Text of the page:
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30 extent of insulin activity, and remain the me thodology of choice when direct pharmacological effect of insulins is compared [36]. Insulin Pharmacokinetics and Pharmacodynamics Insulin Pharmacokinetics Insulin h as been used as a therapeutic ag ent for more than 80 years, and insulin pharmacokinetics have been extensively stud ied since a specific radioimmunoassay became available in 1960 [54]. Alt hough early work suggested a one compartment pharmacokinetic model following intravenous insulin administrati on, advances in analytical technology have made it possible to observe insulin concentrations in the elimination phase. The multiple compartment disposition of intravenous insulin wa s demonstrated in studies utilizing radiolabels over 30 years ago, and more recently, using unlabel ed intravenous insulin and a more sensitive RIA, by Hooper et al [55]. Insulin has been extensively studied following the various routes of administration, with most pharmacokinetic profiles from subcutaneously administered formulations, as this has been the dominant route of administration since insulin therapy was institute d. Unlike intravenously administered insulin, other routes of administrati on have been described, for the most part, using a one compartment model [56-61]. Because the -phase following intravenous dosing lasts about an hour [55], the slow absorption of s ubcutaneously administered insulin obscures the second compartment. Furthermore, because the -half-life following intrav enous dosing is quick (approximately 5-6 minutes) [55], absorption do minates the pharmacokinetics in a phenomenon commonly termed flip-flop kinetics [62], where the terminal phase reflects the slowest step in the sequential/parallel processes of drug absorption, distribution and elimination (ie, the terminal phase reflects absorption not elimination, hence a flip-flop of kinetic processes) [62]. As a result of this, the differences in insulin profiles, especially the terminal phase, observed among

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31 the various non-iv routes of admi nistration reflect the differences in absorption, not elimination. This is well described by asse ssing the clearance of insulin lispro and RHI, two products with differing PK profiles after subc utaneous dosing, but whose clearance, when administered intravenously, is almost identical, indicating that the differences observed in the terminal phase reflect differences in absorption [37]. Insulin Clearance All insulin-sensitive cells rem ove and degrade the hormone. Once an insulin molecule has docked onto the receptor and effected its action, it may be degraded by the cell. Degradation normally involves endocytosis of the insulin-receptor complex followed by the action of insulin degrading enzyme (IDE), which is relatively ub iquitous, and present in all insulin-sensitive tissue. Most evidence supports IDE as the primary degradative mechanism, but other systems (lysosomes and other enzymes) undoubtedly contri bute to insulin metabolism [63]. Since most insulin clearance involves the coupling of insulin and its receptor as a firs t step, insulin clearance is ultimately dependent on the number of insulin receptors, as well as an individuals insulin sensitivity. The liver is the primary site of insulin cleara nce and approximately 50 % of portal insulin is removed during first pass transit [64]. Hepatic uptake is not static, however, and varies with both physiological and pathophysiol ogical factors [63]. The kidne y is another major site of insulin clearance from the systemic circulati on [65], removing approximately 50% of peripheral insulin by two mechanisms: glomerular filt ration and proximal tubul ar reabsorption and degradation [63]. Insulin not cleared by liver and kidney is ultimately removed by other tissues, such as muscle and adipose tissue. Although docking at the insulin recep tor is a first step toward in sulin clearance, removal of insulin from the circulation does not imply im mediate degradation a nd inactivation of the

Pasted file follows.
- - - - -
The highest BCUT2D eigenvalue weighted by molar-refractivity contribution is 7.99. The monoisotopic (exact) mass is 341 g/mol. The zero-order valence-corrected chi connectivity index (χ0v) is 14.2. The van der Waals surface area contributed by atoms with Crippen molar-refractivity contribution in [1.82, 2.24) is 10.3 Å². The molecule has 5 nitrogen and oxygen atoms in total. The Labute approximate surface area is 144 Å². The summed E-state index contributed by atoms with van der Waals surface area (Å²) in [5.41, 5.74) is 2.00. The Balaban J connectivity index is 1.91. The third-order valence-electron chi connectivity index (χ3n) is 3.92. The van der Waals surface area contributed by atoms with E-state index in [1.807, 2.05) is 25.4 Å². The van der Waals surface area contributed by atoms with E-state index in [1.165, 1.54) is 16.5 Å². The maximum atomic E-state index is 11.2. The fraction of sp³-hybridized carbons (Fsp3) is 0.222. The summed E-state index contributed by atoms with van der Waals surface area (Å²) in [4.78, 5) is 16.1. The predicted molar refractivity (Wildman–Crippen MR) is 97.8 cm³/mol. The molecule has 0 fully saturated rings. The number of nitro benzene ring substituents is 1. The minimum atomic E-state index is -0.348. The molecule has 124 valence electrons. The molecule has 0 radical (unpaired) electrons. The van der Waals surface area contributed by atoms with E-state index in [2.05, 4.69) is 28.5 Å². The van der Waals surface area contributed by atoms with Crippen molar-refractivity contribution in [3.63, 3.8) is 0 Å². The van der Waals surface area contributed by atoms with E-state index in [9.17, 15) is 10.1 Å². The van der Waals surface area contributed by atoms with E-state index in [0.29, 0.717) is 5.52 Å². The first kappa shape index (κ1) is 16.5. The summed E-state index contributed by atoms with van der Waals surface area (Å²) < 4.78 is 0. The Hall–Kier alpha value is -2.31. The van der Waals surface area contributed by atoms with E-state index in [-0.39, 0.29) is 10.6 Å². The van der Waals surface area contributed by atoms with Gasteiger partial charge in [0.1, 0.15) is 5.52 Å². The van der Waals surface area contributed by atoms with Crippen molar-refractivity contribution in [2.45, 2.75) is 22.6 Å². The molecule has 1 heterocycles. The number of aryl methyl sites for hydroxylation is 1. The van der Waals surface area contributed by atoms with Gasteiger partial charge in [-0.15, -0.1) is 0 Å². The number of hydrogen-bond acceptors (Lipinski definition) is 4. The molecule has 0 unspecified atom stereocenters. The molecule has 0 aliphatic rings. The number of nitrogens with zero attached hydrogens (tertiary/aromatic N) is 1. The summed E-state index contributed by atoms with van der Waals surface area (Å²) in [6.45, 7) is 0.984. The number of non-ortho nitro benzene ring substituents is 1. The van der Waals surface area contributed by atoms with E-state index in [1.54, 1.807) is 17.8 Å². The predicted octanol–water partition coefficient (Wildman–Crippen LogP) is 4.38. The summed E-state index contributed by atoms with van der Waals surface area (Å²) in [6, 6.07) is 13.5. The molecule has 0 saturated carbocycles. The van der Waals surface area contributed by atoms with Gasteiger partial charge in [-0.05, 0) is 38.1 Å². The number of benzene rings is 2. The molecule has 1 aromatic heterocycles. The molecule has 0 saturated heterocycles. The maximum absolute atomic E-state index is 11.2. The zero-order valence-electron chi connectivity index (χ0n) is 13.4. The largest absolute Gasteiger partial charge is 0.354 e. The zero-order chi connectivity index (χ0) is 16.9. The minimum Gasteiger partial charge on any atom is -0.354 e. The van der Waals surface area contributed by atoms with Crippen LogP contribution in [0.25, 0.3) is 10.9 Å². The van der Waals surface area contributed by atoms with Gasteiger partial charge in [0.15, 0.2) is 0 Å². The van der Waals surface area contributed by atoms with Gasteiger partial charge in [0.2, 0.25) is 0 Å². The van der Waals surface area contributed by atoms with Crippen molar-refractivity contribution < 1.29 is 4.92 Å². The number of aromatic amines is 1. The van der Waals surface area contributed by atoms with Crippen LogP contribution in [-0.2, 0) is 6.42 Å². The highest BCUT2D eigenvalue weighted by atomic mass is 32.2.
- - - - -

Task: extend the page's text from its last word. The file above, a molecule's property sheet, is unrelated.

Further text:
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32 hormone. A significant amount of receptor-bound insulin is released from the cell and is returned to the circulation intact or partially degraded [ 66]. A model developed by Hovorka et al. [67] estimates that the mean residence time of endogenously secreted insulin is 71 minutes. Of these, 62 minutes is spent bound to the liver re ceptor, 6 minutes is spent bound to peripheral receptors, and 3 minutes is spent in blood or interstitial fluid. With this model, 80% of the total insulin in the body was bound to liv er receptors. Other tissues also transiently bind and can release insulin back into the circulation [63]. Insulin Pharmacodynamics As with m any therapeutic agents, insulin effect is consistent with an Emax model, which is non-proportional in nature [ 68]. Theoretically, the Emax model is based on receptor theory, and is described by a version of the Hill equation: CEC CE Effect 50 max (1-1) where Emax is the maximum effect, C is drug concentration and EC50 is the concentration that causes 50% of the effect. In practice, this equation de scribes a relationship in wh ich, as drug concentrations increase, the effect reaches an asymptote. This is the maximum effect (Emax) the drug can exert, regardless of how far the concen tration is increased. This phenomenon has been observed when multiple doses of insulin are administered, a nd although the relationship remains linear for dose and insulin exposure, a doubling of the dose resu lts in less than doubling of the effect [69]. Hysteresis in Insulin PD Because insulin exerts its activ ity in the periphery (tissue), and measurements for insulin exposure are taken from the central compartment (b lood), there is a disconn ect, or shift, between the rise and fall for insulin concentration in the ce ntral compartment, and the effect that it exerts